The relation between the number of phases, components and the degrees of freedom is known as the phase rule.
One constituent systems: the identification of an area on a P-versus-T with one phase of a component system illustrates the two degrees of freedom that exist, these usually being specified as pressure and temperature.
For a two phase system, the requirement of equality in the molar free energies of the two phases imposes a relation, such as dP/dT = ?S/?V, and thus the pressure and temperature cannot both be arbitrary varied. A two phase component system thus has a single degree of freedom, as shown by the identification of a line on a P-versus-T diagram with two phases in equilibrium.
Finally, for three phases to coexist, the molar energy of the first pair would have to be equal that of the additional phase. One molar restrictive equation then exists, and thus the last degree of freedom is entirely removed. No arbitrary assignment of variable can be made; the system is entirely self determined. The one component P-versus-T diagram feature for three phase is a point.
All this can be assumed by the equation:
∅ = 3 - P [one component]
Multi component systems: rules similar to the above equation can be deduced for systems of more than one component. It is possible, however, to proceed more generally and to obtain the phase rule, which gives the number of degrees of freedom of a system with C components and P phases, this rule was first obtained by J. Willard Gibbs in 1878, but it was published in rather obscure Transactions of the Connecticut Academy and overlooked for 20 years.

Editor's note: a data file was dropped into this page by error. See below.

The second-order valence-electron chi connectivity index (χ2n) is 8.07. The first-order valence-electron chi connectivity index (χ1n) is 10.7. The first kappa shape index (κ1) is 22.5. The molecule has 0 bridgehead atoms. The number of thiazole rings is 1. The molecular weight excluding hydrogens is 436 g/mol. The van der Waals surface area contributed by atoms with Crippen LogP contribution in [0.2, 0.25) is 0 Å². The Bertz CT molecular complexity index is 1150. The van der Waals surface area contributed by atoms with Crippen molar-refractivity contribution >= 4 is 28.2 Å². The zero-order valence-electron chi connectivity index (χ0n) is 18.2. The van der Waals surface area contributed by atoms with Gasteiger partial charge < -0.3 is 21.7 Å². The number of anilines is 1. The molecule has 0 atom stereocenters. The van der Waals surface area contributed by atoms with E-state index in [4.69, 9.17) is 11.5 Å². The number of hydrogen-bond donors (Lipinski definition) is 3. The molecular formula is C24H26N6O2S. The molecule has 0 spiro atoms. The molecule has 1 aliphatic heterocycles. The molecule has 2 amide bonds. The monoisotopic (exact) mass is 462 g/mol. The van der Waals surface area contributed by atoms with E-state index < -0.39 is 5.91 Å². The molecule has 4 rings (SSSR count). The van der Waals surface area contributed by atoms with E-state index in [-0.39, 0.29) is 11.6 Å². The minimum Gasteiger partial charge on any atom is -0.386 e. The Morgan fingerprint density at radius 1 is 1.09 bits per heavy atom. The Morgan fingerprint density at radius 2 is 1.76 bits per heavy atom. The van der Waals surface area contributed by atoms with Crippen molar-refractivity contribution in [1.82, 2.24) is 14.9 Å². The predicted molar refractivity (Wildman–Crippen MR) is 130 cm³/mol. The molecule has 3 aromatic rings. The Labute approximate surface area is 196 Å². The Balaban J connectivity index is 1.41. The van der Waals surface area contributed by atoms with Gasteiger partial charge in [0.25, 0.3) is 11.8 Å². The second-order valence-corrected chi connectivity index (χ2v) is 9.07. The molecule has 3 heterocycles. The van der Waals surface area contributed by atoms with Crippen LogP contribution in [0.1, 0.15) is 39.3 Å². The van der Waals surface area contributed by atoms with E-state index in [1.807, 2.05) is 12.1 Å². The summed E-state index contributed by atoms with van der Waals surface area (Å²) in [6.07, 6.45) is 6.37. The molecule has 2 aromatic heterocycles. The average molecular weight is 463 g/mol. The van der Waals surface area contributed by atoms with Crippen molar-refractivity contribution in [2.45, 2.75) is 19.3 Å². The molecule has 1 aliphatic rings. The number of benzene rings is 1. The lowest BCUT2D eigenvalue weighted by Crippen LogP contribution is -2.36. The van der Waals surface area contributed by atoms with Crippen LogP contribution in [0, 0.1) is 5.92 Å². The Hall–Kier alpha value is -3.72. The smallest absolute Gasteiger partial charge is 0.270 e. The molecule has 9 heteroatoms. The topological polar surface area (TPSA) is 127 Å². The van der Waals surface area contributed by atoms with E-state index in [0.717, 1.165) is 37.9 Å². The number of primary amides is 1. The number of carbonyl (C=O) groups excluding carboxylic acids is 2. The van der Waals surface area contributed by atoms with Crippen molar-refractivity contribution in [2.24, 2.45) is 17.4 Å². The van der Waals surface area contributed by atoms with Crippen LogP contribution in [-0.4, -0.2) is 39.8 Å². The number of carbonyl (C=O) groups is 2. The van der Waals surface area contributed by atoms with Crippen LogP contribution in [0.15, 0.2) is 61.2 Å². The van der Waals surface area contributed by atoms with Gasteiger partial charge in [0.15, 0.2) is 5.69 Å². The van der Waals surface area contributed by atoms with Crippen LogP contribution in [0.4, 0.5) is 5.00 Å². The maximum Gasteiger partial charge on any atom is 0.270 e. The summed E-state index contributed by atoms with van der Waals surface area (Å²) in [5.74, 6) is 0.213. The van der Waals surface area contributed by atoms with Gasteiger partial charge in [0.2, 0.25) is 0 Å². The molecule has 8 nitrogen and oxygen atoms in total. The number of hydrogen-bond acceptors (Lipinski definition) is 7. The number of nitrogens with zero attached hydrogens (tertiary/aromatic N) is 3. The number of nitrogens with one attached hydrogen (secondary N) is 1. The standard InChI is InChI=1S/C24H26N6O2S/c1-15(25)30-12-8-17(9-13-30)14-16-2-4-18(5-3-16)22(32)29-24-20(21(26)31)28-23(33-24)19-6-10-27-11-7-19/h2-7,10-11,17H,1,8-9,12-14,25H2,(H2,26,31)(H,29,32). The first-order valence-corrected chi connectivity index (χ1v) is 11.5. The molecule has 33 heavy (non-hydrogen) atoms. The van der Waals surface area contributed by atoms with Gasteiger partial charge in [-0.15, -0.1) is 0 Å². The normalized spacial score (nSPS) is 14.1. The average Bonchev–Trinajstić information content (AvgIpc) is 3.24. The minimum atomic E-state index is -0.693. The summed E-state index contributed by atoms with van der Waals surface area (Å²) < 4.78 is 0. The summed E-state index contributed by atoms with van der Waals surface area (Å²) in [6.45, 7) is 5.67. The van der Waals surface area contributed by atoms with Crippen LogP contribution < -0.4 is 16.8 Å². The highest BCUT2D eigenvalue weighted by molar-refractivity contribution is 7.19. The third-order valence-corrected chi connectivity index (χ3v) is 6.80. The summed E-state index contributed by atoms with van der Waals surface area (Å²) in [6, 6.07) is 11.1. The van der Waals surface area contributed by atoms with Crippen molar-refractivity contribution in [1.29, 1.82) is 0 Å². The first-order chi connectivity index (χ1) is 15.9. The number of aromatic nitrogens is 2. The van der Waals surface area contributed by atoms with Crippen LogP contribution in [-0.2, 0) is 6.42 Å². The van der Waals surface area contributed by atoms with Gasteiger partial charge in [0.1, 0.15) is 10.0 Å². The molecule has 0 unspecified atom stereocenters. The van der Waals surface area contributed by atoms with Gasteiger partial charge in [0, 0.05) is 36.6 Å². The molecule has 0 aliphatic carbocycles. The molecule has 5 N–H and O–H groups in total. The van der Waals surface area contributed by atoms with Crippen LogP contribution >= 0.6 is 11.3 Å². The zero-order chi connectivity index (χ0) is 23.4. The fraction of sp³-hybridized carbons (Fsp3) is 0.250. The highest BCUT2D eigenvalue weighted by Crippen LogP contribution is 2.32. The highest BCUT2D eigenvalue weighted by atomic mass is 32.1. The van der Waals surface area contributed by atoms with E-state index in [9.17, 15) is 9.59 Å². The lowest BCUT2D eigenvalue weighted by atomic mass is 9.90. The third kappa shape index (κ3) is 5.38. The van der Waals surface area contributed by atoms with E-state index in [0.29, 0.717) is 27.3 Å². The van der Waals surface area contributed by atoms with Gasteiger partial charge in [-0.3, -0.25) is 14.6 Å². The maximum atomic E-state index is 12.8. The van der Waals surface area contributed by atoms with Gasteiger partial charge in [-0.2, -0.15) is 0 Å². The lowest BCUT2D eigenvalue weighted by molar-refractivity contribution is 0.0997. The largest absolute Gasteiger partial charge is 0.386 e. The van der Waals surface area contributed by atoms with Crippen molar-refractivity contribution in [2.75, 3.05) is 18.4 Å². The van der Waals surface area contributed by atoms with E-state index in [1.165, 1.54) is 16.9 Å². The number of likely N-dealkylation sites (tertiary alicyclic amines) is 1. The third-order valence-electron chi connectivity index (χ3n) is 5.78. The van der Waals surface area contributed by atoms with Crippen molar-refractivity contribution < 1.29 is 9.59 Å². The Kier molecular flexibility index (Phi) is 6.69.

Consider the two components to be published in the rather obscure Transaction of the Connecticut academy and overlooked the degrees of freedom of the system can be calculated by first adding the total number of intensive variables required to describe separately each problem and subtracting these variables, whose values are fixed by free energy equilibrium relations between the different phases. To begin, each component is assumed to be present in every phase.
In each phase C - 1 quantity will be define the composition of the phase quantitatively. Thus, if mole fraction are used to measure the concentrations, one needs to be specify the mole fraction of the components, the remaining one being determined because the sum of P (C - 1) such composition variables. In addition the pressure and the temperature if the system is considered phase by phase is denoted by the main composition of phase rule.
The number of degrees of freedom, i.e. of net arbitrary adjustable intensive variables, is therefore:
∅ = P(C - 1) + 2 - (P - 1) = C - P + 2
If a component is not present or is present to a negligible extent in one of the phases of the system, there will be one fewer intensive variable for that phase since the neglible concentration of the species is is of no interest. There will also be one fewer equilibrium relation. The phase rule applies, therefore, to all systems regardless of whether all phases have the same number of components.
The phase rule is an significant generalization. Although it tells us nothing that could not be deduced in any given system, it is a valuable guide for unraveling phase equilibrium in more complex systems.